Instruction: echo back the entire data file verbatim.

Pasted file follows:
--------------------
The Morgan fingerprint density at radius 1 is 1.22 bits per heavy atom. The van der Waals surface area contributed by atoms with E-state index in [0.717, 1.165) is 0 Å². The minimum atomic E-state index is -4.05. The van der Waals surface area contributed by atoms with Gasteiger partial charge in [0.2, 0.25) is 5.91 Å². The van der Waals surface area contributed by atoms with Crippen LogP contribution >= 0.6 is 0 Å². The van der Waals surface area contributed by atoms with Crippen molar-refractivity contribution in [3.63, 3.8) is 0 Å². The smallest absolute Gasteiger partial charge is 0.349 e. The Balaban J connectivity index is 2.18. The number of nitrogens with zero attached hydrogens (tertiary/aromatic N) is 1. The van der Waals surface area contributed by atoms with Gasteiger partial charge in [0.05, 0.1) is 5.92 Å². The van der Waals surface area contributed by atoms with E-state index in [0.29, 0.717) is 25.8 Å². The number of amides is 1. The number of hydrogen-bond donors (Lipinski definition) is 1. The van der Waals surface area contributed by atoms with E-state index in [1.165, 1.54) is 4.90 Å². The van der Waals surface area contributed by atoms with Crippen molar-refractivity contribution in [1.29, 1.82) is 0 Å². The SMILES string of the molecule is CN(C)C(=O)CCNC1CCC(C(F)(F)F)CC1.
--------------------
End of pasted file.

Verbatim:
The Morgan fingerprint density at radius 1 is 1.22 bits per heavy atom. The van der Waals surface area contributed by atoms with E-state index in [0.717, 1.165) is 0 Å². The minimum atomic E-state index is -4.05. The van der Waals surface area contributed by atoms with Gasteiger partial charge in [0.2, 0.25) is 5.91 Å². The van der Waals surface area contributed by atoms with Crippen LogP contribution >= 0.6 is 0 Å². The van der Waals surface area contributed by atoms with Crippen molar-refractivity contribution in [3.63, 3.8) is 0 Å². The smallest absolute Gasteiger partial charge is 0.349 e. The Balaban J connectivity index is 2.18. The number of nitrogens with zero attached hydrogens (tertiary/aromatic N) is 1. The van der Waals surface area contributed by atoms with Gasteiger partial charge in [0.05, 0.1) is 5.92 Å². The van der Waals surface area contributed by atoms with E-state index in [0.29, 0.717) is 25.8 Å². The number of amides is 1. The number of hydrogen-bond donors (Lipinski definition) is 1. The van der Waals surface area contributed by atoms with E-state index in [1.165, 1.54) is 4.90 Å². The van der Waals surface area contributed by atoms with Crippen molar-refractivity contribution in [1.29, 1.82) is 0 Å². The SMILES string of the molecule is CN(C)C(=O)CCNC1CCC(C(F)(F)F)CC1.